IT IS CALLED the "third rail" of US politics: lay even a finger on Social Security and you will suffer the political equivalent of instant electrocution. Tonight, however, in his State of the Union address, President George Bush will not merely touch that third rail, but positively embrace it. He is expected to propose the greatest changes to America's hugely popular retirement safety net in the 70 years of its existence.
Social Security has come a long way since President Franklin Roosevelt signed the system into law in August 1935, to provide "some measure of protection to the average citizen" in the depths of the Great Depression.
Despite world war, the baby boom, the inflationary 1970s oil shock and much else beside, the system has survived, essentially unchanged. Today 47 million Americans, one in six of the population, receive a monthly cheque from Social Security. For the retiree of 65, the average payment is $1,184, but for the poorest 7 million of them, Social Security is all there is.
Now Mr Bush wants to change it. The system, he claims, is on an unstoppable trajectory towards bankruptcy, as a result of the ageing of the population being experienced by the US, along with the rest of the industrial world.
Once, a dozen active workers supported each retiree. Come 2040, there will be only two, the President argues; when those entering the workforce today retire in 35 or 40 years' time, the money will have run out. To avoid such a catastrophe, the President is calling for Social Security to be part-privatised. New workers will be allowed to invest part (according to reports, up to one-third) of their contributions in private savings accounts.
On the campaign trail last year, Mr Bush constantly extolled the virtues of these new accounts, as "something the government can't take away ... accounts you can pass on from one generation to the next". The idea sounded especially beguiling when he pointed out that long-term returns on stock market investments invariably outperform those dreary old Treasury bonds in which Social Security currently invests its surplus income.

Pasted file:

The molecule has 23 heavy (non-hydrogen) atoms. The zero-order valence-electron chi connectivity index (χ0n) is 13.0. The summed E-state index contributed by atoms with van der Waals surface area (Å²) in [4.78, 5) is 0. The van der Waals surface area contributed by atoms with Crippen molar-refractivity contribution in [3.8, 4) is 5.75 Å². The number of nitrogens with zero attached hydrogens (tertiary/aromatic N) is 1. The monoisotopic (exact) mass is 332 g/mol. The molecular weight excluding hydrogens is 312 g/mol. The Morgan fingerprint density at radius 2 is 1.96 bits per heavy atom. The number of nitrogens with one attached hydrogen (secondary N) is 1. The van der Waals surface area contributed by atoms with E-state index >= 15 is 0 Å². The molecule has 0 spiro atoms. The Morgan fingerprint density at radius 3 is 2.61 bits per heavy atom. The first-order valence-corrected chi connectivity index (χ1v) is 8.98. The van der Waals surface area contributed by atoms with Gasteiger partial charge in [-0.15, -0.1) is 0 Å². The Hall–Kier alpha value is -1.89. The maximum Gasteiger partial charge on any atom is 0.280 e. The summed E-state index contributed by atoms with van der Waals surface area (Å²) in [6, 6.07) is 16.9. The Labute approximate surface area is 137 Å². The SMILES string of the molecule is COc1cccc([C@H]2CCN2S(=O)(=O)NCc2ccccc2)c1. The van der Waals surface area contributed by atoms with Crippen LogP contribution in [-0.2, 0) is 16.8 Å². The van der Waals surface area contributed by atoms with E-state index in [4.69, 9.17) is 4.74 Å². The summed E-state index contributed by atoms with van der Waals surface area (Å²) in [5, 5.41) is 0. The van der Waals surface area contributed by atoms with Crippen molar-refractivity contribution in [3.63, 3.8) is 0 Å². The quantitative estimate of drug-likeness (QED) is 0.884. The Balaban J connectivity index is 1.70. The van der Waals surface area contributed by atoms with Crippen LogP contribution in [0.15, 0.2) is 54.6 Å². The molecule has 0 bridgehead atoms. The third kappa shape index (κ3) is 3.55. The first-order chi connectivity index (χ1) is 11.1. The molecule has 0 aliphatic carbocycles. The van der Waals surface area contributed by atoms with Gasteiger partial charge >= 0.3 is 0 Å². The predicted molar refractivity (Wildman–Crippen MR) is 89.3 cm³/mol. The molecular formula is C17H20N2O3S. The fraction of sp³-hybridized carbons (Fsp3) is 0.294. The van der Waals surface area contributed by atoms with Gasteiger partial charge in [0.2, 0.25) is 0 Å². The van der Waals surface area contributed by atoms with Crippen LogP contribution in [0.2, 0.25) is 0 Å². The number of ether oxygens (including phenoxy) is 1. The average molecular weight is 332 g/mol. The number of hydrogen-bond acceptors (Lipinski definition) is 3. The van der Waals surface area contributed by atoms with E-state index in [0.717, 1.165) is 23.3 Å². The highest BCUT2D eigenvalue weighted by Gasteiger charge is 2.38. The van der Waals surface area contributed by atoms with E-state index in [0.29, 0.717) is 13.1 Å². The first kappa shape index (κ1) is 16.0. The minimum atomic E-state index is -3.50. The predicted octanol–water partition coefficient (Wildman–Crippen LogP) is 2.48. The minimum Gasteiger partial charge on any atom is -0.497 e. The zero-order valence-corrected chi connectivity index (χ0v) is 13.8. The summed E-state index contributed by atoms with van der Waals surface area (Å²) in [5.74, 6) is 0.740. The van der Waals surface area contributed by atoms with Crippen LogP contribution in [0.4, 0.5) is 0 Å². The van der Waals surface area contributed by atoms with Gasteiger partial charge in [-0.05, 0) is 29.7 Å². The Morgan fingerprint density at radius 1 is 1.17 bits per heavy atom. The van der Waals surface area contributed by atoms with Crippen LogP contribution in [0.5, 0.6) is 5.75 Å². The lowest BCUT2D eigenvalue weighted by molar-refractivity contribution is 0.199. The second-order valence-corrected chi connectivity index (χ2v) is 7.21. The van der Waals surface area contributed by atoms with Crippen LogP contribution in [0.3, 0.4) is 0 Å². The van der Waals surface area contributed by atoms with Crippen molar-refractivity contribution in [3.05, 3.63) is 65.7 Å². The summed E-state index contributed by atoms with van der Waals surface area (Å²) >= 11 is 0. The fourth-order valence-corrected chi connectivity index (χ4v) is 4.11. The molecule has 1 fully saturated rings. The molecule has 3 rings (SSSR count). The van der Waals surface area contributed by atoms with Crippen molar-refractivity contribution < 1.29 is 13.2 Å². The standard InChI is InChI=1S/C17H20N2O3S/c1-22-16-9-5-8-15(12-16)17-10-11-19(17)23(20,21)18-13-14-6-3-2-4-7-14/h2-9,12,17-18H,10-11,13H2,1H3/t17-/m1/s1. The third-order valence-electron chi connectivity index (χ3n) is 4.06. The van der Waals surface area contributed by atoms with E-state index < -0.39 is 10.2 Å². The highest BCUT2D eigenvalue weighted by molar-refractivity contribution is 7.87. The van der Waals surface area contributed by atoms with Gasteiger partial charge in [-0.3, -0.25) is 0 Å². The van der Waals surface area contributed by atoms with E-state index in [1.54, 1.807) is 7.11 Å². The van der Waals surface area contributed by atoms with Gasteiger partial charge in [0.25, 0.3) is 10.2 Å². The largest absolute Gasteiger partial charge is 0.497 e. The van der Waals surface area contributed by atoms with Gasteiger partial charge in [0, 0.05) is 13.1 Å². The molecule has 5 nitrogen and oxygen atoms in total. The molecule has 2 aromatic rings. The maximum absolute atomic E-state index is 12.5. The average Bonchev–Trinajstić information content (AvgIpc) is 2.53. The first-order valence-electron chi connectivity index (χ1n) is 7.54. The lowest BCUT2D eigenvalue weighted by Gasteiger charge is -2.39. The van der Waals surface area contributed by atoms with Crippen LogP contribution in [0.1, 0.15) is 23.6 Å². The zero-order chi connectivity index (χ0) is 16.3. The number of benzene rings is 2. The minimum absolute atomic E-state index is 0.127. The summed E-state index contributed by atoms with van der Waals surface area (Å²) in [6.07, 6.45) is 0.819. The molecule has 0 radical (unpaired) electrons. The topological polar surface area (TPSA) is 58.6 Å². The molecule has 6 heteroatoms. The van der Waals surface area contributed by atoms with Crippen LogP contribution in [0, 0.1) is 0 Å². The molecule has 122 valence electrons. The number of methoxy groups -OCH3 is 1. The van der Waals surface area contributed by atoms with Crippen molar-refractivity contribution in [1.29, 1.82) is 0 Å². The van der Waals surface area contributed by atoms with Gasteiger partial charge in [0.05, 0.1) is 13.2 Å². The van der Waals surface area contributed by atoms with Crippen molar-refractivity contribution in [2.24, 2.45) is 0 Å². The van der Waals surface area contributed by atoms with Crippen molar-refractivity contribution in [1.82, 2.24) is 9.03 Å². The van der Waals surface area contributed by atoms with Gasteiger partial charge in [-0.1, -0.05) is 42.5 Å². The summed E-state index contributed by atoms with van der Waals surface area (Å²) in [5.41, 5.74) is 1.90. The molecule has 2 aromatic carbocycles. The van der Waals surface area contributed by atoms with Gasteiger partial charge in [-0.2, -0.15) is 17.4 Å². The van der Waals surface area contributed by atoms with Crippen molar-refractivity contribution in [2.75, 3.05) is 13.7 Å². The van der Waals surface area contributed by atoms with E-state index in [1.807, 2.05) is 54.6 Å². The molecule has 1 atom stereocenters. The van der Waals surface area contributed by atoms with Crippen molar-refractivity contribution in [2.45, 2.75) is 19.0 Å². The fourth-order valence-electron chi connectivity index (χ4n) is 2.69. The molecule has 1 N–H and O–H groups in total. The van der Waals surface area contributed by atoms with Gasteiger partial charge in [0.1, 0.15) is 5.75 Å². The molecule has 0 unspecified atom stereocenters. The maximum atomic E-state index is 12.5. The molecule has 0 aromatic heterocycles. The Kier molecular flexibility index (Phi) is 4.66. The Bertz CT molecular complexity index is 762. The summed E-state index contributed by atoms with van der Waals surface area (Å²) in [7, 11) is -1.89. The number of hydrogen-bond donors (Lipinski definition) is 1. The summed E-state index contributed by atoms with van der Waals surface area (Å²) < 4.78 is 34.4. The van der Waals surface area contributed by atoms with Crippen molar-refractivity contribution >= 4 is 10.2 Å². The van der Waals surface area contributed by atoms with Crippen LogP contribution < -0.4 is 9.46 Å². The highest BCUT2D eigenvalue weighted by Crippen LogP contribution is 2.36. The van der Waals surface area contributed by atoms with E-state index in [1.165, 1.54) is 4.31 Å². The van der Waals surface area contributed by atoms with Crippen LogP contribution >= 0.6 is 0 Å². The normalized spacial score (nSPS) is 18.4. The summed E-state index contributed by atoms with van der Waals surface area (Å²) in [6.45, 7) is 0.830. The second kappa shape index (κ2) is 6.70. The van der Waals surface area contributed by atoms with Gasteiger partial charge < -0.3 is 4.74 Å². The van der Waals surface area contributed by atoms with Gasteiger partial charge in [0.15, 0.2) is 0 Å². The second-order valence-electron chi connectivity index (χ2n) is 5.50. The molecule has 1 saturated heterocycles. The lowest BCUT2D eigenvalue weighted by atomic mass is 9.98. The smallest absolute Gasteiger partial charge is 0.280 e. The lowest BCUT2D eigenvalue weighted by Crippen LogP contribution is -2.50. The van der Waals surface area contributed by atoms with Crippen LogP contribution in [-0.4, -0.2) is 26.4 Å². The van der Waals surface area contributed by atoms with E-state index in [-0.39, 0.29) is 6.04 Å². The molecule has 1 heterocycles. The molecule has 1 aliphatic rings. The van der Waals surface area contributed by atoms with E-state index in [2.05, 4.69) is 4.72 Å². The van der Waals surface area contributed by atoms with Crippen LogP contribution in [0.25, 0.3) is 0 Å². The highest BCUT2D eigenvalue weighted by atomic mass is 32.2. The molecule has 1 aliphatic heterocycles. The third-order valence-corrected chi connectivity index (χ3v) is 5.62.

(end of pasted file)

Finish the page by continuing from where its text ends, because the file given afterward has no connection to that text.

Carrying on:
But if America's ascendent economic conservatives have their way, this would be the first tremor in a political earthquake - not a tinkering with the status quo, but a step towards a total overhaul of retirement security that would replace a state safety net with private resources. Small wonder Social Security reform is a central facet of the "ownership society" that Mr Bush has made the domestic goal of his second term.
But is the remedy really that simple - and above all is there really a crisis at all? Social Security is financed by a payroll tax (currently 12.4 per cent) jointly paid by companies and their employees. Barring a few years in the late 1970s and early 1980s when inflation ran riot, the system has operated at a surplus. The difference between what it receives in contributions and pays out in benefits goes into a trust fund standing today at $1.5 trillion. By the best actuarial estimates, the surplus will continue until 2018. At that point the system will pay out more than it takes in. By 2040, if current contributions and benefits remain the same, the trust fund will have been exhausted, and the system will no longer be able to meet its obligations. In Bush-parlance, it will be "bankrupt".
But will it? Even after 2040, if nothing is done in the meantime, Social Security income will cover 80 per cent of scheduled payments. The very date too is hardly set in stone. Such calculations are no more than best guesses, at the mercy of unknowable variables, including life expectancy, childbirth rates and immigration patterns. …